Last night, I dragged The Daver and The Guy on my Couch outside to play with the two smaller kids – the big one, Ben, was off doing his chores. While Daver hid out in the tree-house with Amelia, Alex and The Guy on my Couch began to play a rousing game Alex called “Goomba,” which was, to the best of my knowledge, Dodge Ball with a Mario theme.
I sat nearby, weeding my rose garden, cursing myself for spraying anti-fungal shit on it too soon in the season, listening to them play.
After a half an hour, my eldest, Ben, burst out of the back door of the house like he was being chased by a particularly vicious washcloth.
“Oh. Em. Gee.” he sputtered, punctuation clearly evident in his speech, “THERE you are.”
I laughed at his vehemence, “Where’d you think we were?”
“I. DON’T. KNOW.” He staccato-ed out.
“Did you think we’d been abducted by alien ghosts or something?” I asked playfully.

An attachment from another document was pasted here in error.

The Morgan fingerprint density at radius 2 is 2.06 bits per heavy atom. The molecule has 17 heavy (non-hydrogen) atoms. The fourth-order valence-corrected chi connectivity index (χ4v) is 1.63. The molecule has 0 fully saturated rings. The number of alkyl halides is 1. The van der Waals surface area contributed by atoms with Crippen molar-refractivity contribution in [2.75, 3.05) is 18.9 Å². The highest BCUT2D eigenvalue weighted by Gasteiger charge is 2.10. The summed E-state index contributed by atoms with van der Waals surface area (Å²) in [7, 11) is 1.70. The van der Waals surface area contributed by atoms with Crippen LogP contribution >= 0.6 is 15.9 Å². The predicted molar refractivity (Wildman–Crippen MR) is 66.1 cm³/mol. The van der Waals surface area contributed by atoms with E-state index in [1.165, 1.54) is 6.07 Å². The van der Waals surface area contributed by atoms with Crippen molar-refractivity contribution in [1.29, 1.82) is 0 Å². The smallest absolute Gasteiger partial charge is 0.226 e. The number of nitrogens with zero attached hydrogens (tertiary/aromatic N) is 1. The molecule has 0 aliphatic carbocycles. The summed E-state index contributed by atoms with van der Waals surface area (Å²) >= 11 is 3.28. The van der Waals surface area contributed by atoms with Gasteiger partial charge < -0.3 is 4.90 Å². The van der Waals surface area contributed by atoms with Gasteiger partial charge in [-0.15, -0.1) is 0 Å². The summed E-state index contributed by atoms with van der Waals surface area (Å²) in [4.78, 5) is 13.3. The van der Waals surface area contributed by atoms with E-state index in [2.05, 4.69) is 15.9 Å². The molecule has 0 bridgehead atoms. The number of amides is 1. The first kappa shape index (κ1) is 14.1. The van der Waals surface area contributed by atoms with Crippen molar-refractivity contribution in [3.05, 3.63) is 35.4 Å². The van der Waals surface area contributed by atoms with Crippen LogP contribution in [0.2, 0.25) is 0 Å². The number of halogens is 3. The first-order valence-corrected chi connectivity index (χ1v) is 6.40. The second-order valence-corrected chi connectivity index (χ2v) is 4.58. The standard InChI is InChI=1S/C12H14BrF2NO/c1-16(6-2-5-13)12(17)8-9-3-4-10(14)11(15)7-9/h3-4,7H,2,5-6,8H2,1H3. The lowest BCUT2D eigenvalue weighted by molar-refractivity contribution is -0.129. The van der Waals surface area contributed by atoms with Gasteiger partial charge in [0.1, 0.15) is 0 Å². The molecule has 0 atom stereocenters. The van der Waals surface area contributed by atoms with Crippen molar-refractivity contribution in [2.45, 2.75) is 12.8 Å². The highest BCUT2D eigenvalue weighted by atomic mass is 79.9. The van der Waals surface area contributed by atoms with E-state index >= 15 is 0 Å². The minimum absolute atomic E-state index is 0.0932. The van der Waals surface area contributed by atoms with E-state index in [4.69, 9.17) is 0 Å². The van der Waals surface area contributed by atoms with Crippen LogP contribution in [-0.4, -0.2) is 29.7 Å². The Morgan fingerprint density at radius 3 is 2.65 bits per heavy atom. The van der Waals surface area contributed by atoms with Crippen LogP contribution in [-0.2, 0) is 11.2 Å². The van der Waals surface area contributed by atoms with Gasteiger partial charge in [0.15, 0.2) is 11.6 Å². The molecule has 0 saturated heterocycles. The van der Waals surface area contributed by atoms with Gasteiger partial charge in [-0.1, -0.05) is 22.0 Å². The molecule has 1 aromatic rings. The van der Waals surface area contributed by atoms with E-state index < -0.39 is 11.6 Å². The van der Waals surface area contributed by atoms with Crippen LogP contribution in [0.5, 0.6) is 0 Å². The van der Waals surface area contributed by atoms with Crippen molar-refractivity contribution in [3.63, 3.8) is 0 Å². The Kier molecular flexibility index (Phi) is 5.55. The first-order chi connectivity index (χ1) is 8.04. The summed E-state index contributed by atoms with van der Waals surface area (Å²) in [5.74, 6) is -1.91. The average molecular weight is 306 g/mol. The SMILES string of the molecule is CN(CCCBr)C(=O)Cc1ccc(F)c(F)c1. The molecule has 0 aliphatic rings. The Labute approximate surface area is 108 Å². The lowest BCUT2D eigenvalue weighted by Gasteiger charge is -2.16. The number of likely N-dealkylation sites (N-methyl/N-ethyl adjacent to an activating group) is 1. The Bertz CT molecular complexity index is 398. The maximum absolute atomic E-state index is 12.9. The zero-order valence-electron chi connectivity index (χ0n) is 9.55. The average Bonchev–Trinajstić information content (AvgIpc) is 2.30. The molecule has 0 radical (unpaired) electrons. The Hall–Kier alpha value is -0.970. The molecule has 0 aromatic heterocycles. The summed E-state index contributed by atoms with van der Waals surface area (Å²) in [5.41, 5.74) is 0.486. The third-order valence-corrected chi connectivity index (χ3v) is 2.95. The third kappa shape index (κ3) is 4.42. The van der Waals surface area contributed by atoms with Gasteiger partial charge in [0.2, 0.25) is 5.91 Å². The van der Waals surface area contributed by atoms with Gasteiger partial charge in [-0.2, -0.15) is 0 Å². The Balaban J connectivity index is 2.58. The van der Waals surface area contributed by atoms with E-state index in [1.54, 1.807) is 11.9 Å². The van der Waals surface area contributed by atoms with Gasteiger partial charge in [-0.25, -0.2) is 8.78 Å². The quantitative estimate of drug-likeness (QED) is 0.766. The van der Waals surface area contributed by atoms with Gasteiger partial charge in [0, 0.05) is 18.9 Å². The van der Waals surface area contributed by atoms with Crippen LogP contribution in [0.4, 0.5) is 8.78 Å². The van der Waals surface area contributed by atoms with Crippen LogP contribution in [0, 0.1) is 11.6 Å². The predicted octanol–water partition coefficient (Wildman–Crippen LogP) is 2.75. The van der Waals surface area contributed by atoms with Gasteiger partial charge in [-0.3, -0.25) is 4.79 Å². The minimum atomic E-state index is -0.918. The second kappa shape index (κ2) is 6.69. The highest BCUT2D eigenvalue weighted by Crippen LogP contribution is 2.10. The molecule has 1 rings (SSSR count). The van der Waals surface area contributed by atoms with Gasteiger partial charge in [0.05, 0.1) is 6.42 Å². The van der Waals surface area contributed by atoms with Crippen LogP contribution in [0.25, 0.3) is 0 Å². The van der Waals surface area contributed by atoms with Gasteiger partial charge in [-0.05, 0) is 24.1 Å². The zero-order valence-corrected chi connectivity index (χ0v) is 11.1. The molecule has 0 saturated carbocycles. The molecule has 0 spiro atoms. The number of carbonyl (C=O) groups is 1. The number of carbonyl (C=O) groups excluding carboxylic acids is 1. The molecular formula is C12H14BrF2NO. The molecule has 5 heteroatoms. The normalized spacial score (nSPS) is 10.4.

“Mom,” he looked at me, hand on his hip, dead serious. “I’m SO over ghosts.”
He went over and got on the swing-set as Daver took Amelia up to bed. (Big) Ben and Alex continued to play their bizarre game, giving each other 1-Up’s whenever they’d get hit with the ball. Dave soon joined me on the patio, my roses long weeded.
“I can’t believe you’re going to spoil my kids,” Ben semi-hollered from the swings.
Without missing a beat, I replied, “It’s called payback, my son.”
(He’s referring to a conversation I had with him threeish years ago wherein I told him how excited I was to spoil his kids when he got older. I listed out, in no particular order, all of the various ways I’d planned on spoiling his kids rotten. He finds it hilarious.)
(I’ve learned, for those of you playing along at home, that certain kids on the autistic spectrum will vividly remember conversations and events that occurred many years ago and bring them up in conversations as though they happened yesterday. I only wish he were so dedicated to remembering to wash his hands after cleaning up the cat boxes)
He hollered happily, “Oh MOM! You can’t give my kids candy all the time!”
“We won’t,” Daver teased. “We’ll do pizza too. Lots of pizza.”
“Oh DAD,” Ben giggled before he yelled, “YOU CAN’T DO THAT.”
“Uncle Ben will buy them tons of video games, too,” The Guy on my Couch chimed in. “Especially the kinds you don’t want them to play.”